Dr. Martina Bebin garners major Tuberous Sclerosis award

Martina Bebin, M.D. Associate Professor of Neurology and Pediatrics at the University of Alabama at Birmingham, has been named the Manuel R. Gomez, M.D., award winner by the Tuberous Sclerosis Alliance.  The award was established in 1995 to honor Gomez, who is often called the father of tuberous sclerosis complex (TSC) in the United States.

The award is given annually to an individual who has made a significant breakthrough in tuberous sclerosis complex research, or for their body of research to advance understanding of TSC, and/or to provide clinical care for individuals with the disease.

Parkinson's Action Network interviews Dr. Ashley Harms

Parkinson's Action Network recently interviewed Dr. Ashley Harms, one of PAN's Alabama Assistant State Directors. Dr. Harms discusses her involvement with PAN, her Parkinson's research, and her views on the scientific community's role in advocacy.

Dr. Harms currently serves as a Post-Doctoral Trainee in the Department of Neurology, Center for Neurodegenerative and Experimental Therapeutics under the mentorship of Dr. David Standaert. To read the full interview click below:

Genetic Marker Enables Better Prediction of Warfarin Dose in Patients of African Ancestry

A new-found genetic marker promises to better predict warfarin dose in African Americans, according to a study published online in The Lancet. If confirmed in further studies, the finding may help to avert more of the bleeds and blood clots that come when a patients's starting dose misses the drug's narrow safety window. To read the full story click below:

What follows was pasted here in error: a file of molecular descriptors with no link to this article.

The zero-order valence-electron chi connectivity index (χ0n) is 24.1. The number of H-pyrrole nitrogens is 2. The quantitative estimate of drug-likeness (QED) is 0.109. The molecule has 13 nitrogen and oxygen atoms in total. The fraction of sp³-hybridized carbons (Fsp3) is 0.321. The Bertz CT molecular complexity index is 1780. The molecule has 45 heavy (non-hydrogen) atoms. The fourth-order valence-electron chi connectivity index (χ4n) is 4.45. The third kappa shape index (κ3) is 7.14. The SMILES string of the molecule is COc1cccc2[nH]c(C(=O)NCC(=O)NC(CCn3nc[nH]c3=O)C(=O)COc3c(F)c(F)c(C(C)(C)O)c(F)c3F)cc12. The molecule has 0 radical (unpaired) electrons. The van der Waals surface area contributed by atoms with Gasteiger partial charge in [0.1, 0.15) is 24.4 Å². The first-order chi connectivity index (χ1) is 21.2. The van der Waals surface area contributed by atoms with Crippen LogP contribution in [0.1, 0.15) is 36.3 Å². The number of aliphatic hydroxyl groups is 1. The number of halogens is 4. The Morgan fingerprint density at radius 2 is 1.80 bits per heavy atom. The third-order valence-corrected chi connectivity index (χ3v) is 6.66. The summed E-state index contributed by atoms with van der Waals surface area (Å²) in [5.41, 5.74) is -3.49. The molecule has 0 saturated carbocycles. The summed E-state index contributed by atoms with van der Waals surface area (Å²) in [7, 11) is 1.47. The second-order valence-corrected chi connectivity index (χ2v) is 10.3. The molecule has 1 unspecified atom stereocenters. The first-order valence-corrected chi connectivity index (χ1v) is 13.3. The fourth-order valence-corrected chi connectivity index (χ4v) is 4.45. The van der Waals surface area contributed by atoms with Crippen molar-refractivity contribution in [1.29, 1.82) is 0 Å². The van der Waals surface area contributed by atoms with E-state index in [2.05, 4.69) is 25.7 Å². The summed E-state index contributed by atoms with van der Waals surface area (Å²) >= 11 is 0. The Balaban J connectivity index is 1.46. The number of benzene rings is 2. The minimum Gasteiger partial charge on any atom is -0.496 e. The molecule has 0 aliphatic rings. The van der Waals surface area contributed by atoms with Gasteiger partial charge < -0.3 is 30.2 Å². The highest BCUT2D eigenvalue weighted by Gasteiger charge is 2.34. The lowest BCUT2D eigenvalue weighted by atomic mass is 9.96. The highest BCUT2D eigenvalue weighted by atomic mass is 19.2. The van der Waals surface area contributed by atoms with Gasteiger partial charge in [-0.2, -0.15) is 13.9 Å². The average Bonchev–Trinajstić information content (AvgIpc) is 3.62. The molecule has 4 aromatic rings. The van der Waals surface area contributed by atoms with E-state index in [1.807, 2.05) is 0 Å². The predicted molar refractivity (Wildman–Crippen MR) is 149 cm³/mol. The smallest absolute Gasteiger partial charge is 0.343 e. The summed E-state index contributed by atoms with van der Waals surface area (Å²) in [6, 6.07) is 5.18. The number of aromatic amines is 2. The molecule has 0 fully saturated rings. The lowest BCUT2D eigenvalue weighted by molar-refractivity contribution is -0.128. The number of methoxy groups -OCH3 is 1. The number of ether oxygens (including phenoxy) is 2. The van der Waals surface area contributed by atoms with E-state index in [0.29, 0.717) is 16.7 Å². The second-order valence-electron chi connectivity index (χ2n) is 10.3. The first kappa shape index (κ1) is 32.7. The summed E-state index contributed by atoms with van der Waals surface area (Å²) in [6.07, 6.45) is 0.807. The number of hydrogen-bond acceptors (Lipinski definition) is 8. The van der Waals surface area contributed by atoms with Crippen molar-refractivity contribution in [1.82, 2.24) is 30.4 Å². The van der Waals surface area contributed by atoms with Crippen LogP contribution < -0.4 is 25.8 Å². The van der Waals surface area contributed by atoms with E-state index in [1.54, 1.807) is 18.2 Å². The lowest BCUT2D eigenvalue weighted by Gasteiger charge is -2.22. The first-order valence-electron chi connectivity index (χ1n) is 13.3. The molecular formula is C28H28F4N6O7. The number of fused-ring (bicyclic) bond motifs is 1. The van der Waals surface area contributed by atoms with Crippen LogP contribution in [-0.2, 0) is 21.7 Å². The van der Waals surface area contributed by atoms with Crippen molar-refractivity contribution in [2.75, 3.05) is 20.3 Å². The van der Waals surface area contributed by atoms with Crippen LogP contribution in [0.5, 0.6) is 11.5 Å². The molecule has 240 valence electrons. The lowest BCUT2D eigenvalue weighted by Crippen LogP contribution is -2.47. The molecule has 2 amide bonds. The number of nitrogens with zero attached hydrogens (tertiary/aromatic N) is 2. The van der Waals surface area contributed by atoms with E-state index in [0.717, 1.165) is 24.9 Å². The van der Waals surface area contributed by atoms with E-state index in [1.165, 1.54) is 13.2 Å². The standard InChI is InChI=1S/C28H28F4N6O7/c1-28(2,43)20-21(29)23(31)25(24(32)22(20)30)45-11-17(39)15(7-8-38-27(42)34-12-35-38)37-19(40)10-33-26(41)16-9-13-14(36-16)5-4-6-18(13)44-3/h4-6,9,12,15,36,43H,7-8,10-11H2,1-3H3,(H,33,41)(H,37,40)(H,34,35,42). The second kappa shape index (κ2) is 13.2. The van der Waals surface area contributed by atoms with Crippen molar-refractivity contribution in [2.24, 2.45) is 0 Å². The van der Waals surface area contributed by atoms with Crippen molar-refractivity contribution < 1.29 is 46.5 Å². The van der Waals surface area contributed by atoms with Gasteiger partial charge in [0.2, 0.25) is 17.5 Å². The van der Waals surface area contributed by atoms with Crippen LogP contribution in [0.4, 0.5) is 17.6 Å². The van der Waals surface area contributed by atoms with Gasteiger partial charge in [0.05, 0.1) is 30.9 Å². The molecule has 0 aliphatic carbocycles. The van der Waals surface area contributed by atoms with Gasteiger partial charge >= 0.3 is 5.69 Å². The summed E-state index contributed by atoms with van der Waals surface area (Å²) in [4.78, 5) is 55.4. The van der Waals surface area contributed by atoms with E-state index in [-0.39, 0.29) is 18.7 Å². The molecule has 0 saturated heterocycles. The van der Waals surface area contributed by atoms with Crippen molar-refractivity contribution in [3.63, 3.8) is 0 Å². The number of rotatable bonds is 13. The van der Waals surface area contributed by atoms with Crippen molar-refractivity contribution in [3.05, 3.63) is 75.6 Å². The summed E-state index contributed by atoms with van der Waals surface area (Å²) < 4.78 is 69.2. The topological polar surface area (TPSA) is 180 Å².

Study Finds Proof that Immune Defenses Amplify Parkinson's Disease Damage

The same mechanism that lets the immune system mount a massive attack against invading bacteria contributes to the destruction of brain cells as part of Parkinson’s disease, according to a study published online today in the Journal of Neuroscience.

Harms-neurons_sBuild-up of a protein called alpha-synuclein (green)
triggers an immune reaction through MHCII (red)
that kills nerve cells (blue) in patients with Parkinson’s disease.

Researchers from the University of Alabama at Birmingham (UAB) found that shutting down production of a key group of immune proteins, major histocompatibility complex II (MHCII), completely protected mice that displayed a “human version” of the disease from related nerve cell death.

The MHCII protein complex enables cells that first respond to infections to display pieces of bacteria or viruses on their surfaces for notice by a second part of the immune system. These displayed pieces of invaders trigger a massive, second wave of immune reactions led by T cells and B cells. While vital to body’s ability to combat infectious disease, full-scale immune responses cause disease-related inflammation and cell death when unleashed in the wrong place. To see the full story click below: